Senator Tom Carper, a Democrat from Delaware, said on Friday that he will support the nuclear deal with Iran.
“This is a good deal for America and our allies, including Israel, one of our closest allies. And, oh yes. It beats the likely alternative - war with Iran - hands down,” Carper wrote in an opinion piece published in The News Journal of Delaware on Friday.
Obama is trying to muster 34 votes in the Senate to ensure lawmakers cannot kill the deal. Thirty senators, all Democrats and independents who vote with Democrats, have now said they will support it.
Congress must vote on the deal by Sept. 17. The following describes how votes are likely to play out:
When Congress returns on Sept. 8 from its August recess, debate will begin on a Republican-sponsored “resolution of disapproval” against the deal
In the Senate, Republicans must gather 60 votes to move the resolution forward under Senate procedural rules. If they can, they will then need a simple majority of 51 votes in the chamber to approve the resolution. It would pass, because Republicans control a majority of Senate seats and most have already come out against the agreement.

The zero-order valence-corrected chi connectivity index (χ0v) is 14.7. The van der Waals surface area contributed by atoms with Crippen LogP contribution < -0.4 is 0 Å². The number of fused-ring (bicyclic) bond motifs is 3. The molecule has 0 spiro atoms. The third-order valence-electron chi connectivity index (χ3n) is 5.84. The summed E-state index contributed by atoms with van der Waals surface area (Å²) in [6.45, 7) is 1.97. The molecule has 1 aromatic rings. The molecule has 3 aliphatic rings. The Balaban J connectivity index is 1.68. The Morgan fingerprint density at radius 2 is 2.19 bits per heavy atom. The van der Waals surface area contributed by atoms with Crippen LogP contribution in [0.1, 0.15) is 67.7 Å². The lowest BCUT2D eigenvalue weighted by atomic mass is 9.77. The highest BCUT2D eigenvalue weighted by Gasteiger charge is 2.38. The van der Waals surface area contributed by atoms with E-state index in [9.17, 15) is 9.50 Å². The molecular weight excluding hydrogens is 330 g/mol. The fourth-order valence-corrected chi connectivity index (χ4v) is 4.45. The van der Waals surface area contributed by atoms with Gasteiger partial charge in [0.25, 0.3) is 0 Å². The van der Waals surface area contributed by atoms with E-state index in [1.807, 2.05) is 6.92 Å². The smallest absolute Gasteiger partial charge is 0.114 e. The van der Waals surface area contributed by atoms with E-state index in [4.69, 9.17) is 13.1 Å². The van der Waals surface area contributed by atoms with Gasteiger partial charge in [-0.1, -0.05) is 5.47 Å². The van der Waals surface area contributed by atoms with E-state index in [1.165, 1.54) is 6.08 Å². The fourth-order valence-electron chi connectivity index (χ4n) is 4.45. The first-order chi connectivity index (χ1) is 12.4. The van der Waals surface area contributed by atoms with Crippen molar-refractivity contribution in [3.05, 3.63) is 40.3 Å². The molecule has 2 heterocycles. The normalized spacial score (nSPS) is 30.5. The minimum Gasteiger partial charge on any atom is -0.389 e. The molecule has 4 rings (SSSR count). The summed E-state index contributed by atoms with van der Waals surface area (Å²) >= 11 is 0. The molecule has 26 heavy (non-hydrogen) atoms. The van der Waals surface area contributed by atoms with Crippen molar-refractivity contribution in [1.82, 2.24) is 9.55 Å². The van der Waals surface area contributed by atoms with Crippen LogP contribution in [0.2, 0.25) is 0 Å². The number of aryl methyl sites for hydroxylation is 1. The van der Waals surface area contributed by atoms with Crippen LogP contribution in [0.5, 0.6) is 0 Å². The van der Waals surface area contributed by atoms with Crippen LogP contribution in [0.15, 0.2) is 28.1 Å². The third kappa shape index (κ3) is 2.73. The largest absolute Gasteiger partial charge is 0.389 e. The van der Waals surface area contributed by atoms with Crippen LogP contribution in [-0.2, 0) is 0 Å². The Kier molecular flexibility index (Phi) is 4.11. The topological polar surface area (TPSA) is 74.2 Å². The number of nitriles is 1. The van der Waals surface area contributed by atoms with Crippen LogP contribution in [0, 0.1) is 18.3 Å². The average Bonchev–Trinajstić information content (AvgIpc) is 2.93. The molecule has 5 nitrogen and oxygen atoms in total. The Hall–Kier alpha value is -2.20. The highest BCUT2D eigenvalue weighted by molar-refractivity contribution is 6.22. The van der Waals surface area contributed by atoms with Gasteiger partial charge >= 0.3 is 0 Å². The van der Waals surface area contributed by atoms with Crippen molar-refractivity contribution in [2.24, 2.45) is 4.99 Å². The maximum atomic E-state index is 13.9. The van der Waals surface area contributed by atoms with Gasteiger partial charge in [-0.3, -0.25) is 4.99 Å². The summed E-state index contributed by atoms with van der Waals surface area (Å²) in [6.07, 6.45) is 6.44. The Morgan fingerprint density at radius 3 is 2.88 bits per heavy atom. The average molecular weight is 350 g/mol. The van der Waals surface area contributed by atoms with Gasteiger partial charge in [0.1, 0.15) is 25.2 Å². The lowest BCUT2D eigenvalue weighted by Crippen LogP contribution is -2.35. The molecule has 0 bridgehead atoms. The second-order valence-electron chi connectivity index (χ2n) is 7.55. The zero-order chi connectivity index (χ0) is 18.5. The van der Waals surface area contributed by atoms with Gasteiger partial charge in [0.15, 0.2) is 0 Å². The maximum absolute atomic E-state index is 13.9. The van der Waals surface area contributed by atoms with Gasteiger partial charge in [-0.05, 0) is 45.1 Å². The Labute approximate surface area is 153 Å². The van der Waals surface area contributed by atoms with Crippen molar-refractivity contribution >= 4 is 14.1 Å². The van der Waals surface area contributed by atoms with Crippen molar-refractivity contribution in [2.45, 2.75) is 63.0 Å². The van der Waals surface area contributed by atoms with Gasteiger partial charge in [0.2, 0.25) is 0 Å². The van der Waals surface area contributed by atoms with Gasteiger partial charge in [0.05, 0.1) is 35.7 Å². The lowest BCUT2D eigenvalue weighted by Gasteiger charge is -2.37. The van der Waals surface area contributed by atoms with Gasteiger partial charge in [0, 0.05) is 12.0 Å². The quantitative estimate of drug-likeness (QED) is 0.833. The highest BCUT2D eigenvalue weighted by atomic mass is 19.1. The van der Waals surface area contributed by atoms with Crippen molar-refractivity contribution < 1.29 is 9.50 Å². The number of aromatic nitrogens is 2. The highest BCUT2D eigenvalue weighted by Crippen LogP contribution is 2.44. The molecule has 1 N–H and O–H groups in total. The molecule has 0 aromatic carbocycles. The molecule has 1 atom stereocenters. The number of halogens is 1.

There is no similar procedural barrier in the House. The resolution is expected to easily win approval there. Republicans hold 246 seats in the 435-seat House.
If both chambers approve the resolution, it would go to Obama’s desk for review. He has vowed to veto it.
If he does so, opponents would then try to override the veto. This would take a two-thirds majority vote in each chamber. The Senate has 100 members; the House, 434, plus one vacant seat.
Democrats could block an override in the Senate with 34 votes. So far, 30 senators have committed to voting in favor of the deal; 31 have said they will oppose it.
In the House, if Republicans voted unanimously against the deal, they would need to get at least 44 Democrats to vote with them to override a veto.
The Iran deal is not a treaty, so it does not need the two-thirds vote in the Senate to be ratified. The “resolution of disapproval” mechanism was included in a law Obama signed in May giving Congress the right to weigh in on the nuclear deal with Iran.
If Congress were to pass a resolution of disapproval and override a veto, Obama would be barred from waiving most of the U.S. sanctions imposed on Iran over its nuclear program. Proponents of the agreement say this would kill the deal.